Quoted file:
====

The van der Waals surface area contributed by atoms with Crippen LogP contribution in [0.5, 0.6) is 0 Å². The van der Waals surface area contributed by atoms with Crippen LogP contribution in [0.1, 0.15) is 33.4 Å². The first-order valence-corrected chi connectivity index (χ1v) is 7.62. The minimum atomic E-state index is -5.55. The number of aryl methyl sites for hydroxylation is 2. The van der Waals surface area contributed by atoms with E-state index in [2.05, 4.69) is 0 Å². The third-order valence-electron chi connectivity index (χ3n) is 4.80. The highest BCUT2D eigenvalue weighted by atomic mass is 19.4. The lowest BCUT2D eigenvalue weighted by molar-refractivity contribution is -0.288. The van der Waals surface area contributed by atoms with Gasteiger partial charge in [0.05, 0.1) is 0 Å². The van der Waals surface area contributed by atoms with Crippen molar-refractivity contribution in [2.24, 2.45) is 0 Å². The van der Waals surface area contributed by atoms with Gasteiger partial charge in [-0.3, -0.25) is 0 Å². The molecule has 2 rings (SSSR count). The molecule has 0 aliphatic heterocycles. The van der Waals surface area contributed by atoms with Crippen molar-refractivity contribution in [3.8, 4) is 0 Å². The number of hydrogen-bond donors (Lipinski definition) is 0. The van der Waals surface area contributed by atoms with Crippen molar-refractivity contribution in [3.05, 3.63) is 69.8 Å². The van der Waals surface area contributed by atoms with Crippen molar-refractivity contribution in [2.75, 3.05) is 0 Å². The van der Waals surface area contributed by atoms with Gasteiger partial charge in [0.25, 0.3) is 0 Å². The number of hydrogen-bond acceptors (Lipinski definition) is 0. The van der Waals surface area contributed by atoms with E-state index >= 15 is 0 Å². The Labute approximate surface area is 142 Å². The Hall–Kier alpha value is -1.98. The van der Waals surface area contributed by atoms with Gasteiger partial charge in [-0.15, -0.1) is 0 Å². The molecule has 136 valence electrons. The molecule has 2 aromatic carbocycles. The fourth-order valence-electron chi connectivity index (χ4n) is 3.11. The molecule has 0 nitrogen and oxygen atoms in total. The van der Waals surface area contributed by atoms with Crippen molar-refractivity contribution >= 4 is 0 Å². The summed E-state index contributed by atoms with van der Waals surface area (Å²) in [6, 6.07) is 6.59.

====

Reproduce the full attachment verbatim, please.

The van der Waals surface area contributed by atoms with Crippen LogP contribution in [0.5, 0.6) is 0 Å². The van der Waals surface area contributed by atoms with Crippen LogP contribution in [0.1, 0.15) is 33.4 Å². The first-order valence-corrected chi connectivity index (χ1v) is 7.62. The minimum atomic E-state index is -5.55. The number of aryl methyl sites for hydroxylation is 2. The van der Waals surface area contributed by atoms with E-state index in [2.05, 4.69) is 0 Å². The third-order valence-electron chi connectivity index (χ3n) is 4.80. The highest BCUT2D eigenvalue weighted by atomic mass is 19.4. The lowest BCUT2D eigenvalue weighted by molar-refractivity contribution is -0.288. The van der Waals surface area contributed by atoms with Gasteiger partial charge in [0.05, 0.1) is 0 Å². The van der Waals surface area contributed by atoms with Crippen molar-refractivity contribution in [2.24, 2.45) is 0 Å². The van der Waals surface area contributed by atoms with Gasteiger partial charge in [-0.3, -0.25) is 0 Å². The molecule has 2 rings (SSSR count). The molecule has 0 aliphatic heterocycles. The van der Waals surface area contributed by atoms with Crippen molar-refractivity contribution in [3.8, 4) is 0 Å². The number of hydrogen-bond donors (Lipinski definition) is 0. The van der Waals surface area contributed by atoms with Crippen molar-refractivity contribution in [3.05, 3.63) is 69.8 Å². The van der Waals surface area contributed by atoms with Crippen molar-refractivity contribution in [2.75, 3.05) is 0 Å². The van der Waals surface area contributed by atoms with Gasteiger partial charge in [0.25, 0.3) is 0 Å². The number of hydrogen-bond acceptors (Lipinski definition) is 0. The van der Waals surface area contributed by atoms with E-state index >= 15 is 0 Å². The Labute approximate surface area is 142 Å². The Hall–Kier alpha value is -1.98. The van der Waals surface area contributed by atoms with Gasteiger partial charge in [-0.15, -0.1) is 0 Å². The molecule has 136 valence electrons. The molecule has 2 aromatic carbocycles. The fourth-order valence-electron chi connectivity index (χ4n) is 3.11. The molecule has 0 nitrogen and oxygen atoms in total. The van der Waals surface area contributed by atoms with Crippen molar-refractivity contribution >= 4 is 0 Å². The summed E-state index contributed by atoms with van der Waals surface area (Å²) in [6, 6.07) is 6.59.